• Credibility: Almost one-half of a developer's credibility comes from his or her perceived expertise. When technical facts are at issue, then the highly trained technical specialist we conventionally associate with the word "expert" is usually viewed as the qualified information source. However, when opinions, values, and preferences are at stake, neighbors generally believe that their peers are the "real" experts. Developers should stress their technical knowledge when speaking about verifiable facts, but emphasize similarity with the audience when talking about lifestyle arguments or issues associated with community character.

    More than 30 percent of a speaker's credibility results from the impression of honesty, and most signals of honesty and dishonesty are conveyed non-verbally. A speaker who keeps his or her hands exposed and relaxed will usually be perceived as honest. We are quite suspicious of people who won't look us in the eye, which is why speakers who make a lot of eye contact are usually perceived as being honest.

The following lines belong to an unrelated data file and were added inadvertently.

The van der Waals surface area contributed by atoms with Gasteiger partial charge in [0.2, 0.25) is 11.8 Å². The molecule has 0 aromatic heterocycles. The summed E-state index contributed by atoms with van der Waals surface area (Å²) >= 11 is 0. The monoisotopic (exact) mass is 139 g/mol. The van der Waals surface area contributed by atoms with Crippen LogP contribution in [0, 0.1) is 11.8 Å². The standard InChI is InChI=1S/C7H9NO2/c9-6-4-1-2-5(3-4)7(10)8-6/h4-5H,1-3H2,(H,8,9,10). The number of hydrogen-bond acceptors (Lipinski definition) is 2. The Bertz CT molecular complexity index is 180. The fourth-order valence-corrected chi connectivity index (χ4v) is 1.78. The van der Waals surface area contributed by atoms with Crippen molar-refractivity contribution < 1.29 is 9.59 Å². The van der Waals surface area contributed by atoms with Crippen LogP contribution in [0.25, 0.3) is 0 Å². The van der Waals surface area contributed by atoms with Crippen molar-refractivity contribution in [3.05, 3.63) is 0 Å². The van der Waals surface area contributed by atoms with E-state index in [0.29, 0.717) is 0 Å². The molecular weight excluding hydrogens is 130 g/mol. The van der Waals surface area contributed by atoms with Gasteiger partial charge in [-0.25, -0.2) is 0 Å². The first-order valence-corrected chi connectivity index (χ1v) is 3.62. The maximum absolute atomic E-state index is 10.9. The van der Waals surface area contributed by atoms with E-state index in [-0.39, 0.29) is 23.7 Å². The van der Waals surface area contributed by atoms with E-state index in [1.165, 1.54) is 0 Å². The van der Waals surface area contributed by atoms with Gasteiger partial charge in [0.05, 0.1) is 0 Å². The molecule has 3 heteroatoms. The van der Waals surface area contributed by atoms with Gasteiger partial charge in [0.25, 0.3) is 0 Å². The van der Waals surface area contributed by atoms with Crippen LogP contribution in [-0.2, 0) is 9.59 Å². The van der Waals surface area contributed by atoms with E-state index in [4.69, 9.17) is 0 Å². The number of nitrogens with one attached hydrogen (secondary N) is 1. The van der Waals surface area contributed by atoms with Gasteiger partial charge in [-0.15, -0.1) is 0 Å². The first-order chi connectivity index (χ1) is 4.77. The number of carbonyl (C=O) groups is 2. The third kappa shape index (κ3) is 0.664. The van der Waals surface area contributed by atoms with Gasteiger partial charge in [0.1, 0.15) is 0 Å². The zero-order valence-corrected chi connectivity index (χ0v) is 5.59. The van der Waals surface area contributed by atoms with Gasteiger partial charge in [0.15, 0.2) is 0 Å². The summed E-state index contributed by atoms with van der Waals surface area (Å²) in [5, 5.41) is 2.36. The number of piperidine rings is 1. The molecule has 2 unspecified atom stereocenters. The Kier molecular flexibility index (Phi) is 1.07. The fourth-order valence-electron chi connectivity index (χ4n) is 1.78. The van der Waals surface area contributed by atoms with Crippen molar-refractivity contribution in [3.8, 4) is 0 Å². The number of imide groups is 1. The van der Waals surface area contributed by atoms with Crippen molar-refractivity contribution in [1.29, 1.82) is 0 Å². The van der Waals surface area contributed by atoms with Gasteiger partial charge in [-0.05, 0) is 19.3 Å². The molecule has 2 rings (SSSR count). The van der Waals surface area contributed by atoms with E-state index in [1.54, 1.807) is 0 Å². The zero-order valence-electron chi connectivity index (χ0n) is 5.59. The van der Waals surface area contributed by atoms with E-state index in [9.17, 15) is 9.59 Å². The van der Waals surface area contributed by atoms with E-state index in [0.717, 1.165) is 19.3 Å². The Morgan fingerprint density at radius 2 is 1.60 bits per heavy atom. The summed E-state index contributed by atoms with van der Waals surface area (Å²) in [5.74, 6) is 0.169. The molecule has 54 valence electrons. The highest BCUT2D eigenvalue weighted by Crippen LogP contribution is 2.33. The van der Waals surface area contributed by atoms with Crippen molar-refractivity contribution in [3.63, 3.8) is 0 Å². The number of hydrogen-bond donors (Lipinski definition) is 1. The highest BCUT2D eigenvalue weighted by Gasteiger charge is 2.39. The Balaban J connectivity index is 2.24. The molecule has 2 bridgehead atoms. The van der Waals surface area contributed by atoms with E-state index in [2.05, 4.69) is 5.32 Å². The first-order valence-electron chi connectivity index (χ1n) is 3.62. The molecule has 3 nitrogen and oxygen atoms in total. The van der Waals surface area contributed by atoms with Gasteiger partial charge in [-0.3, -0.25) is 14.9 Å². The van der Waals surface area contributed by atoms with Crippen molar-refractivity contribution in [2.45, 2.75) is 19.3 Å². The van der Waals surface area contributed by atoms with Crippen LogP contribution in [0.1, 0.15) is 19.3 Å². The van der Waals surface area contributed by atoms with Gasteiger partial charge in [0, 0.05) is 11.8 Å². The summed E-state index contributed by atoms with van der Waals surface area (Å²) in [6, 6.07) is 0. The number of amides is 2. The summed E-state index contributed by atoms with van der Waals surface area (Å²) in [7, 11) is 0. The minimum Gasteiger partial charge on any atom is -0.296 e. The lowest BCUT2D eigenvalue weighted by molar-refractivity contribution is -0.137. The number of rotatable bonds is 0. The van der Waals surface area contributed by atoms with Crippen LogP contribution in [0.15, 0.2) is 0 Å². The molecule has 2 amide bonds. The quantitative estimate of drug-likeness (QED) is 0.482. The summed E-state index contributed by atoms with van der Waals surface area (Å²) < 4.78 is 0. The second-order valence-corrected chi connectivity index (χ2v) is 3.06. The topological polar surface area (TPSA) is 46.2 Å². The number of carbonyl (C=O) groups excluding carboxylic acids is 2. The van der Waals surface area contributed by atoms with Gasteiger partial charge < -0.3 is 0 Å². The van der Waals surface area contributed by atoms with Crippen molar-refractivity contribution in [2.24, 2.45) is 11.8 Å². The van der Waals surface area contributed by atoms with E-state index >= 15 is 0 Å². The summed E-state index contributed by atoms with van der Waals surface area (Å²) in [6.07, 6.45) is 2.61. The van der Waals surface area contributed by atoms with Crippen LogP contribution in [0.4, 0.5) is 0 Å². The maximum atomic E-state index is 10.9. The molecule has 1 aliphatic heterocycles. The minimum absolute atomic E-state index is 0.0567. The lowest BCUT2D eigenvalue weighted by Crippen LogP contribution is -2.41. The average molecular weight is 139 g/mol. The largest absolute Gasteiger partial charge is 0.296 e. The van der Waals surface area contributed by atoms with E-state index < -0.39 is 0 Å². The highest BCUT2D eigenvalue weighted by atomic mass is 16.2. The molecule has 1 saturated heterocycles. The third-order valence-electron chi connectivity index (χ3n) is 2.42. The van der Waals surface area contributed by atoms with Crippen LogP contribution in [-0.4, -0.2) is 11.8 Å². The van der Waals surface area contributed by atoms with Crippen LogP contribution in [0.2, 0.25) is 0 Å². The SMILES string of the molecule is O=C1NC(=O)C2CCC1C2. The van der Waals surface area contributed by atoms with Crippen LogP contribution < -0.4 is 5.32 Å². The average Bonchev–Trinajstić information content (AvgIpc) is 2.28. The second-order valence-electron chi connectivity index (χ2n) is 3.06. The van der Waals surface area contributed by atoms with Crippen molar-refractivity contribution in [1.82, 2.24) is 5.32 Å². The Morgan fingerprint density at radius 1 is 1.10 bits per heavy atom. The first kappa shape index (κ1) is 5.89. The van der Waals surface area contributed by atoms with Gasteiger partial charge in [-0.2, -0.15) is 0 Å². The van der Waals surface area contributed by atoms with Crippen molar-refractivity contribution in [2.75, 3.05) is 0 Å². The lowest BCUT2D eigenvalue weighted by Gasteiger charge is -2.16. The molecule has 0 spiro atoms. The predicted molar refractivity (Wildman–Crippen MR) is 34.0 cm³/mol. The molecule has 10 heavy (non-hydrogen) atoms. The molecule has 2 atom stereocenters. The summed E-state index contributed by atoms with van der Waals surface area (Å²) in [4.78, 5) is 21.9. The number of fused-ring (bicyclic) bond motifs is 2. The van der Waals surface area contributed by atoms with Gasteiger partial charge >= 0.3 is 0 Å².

There really is something called "the Pinocchio Syndrome." Lying causes delicate nerves in the face to tingle, so you can inadvertently send messages of dishonesty by rubbing your eyes, scratching your nose, covering your lips. In general, keep your hands away from your face.

Opposition from Moral Conflict
For traditional economic moralists, progress and change are morally good, and any environmental impacts are strictly incidental. Environmental moralists, by comparison, believe that preserving the quality of life is more important than increasing the quantity of life, and that preservation of the environment is itself an independent principle. NIMBY neighbors often see themselves as the only line of defense between the morally corrupt economic goals of the developer and the morally righteous environmental priorities of the community.